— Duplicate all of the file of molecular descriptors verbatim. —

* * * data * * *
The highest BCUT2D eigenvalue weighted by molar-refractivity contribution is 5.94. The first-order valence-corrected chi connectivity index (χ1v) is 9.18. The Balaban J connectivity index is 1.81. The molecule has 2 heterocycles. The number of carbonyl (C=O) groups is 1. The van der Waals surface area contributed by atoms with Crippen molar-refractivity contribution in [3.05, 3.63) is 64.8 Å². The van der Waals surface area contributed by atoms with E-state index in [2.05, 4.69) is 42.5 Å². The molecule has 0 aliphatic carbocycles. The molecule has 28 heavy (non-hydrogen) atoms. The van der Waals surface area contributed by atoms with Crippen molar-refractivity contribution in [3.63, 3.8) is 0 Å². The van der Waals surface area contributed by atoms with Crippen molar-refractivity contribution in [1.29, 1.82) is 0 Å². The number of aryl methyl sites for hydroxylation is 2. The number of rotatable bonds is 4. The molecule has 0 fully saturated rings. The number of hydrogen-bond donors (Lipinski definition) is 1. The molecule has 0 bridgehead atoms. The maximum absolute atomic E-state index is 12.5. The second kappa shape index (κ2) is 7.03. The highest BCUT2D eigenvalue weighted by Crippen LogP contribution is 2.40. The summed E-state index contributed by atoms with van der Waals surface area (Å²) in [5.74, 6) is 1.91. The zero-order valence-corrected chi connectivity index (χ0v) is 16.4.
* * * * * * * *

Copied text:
The highest BCUT2D eigenvalue weighted by molar-refractivity contribution is 5.94. The first-order valence-corrected chi connectivity index (χ1v) is 9.18. The Balaban J connectivity index is 1.81. The molecule has 2 heterocycles. The number of carbonyl (C=O) groups is 1. The van der Waals surface area contributed by atoms with Crippen molar-refractivity contribution in [3.05, 3.63) is 64.8 Å². The van der Waals surface area contributed by atoms with E-state index in [2.05, 4.69) is 42.5 Å². The molecule has 0 aliphatic carbocycles. The molecule has 28 heavy (non-hydrogen) atoms. The van der Waals surface area contributed by atoms with Crippen molar-refractivity contribution in [3.63, 3.8) is 0 Å². The van der Waals surface area contributed by atoms with Crippen molar-refractivity contribution in [1.29, 1.82) is 0 Å². The number of aryl methyl sites for hydroxylation is 2. The number of rotatable bonds is 4. The molecule has 0 fully saturated rings. The number of hydrogen-bond donors (Lipinski definition) is 1. The molecule has 0 bridgehead atoms. The maximum absolute atomic E-state index is 12.5. The second kappa shape index (κ2) is 7.03. The highest BCUT2D eigenvalue weighted by Crippen LogP contribution is 2.40. The summed E-state index contributed by atoms with van der Waals surface area (Å²) in [5.74, 6) is 1.91. The zero-order valence-corrected chi connectivity index (χ0v) is 16.4.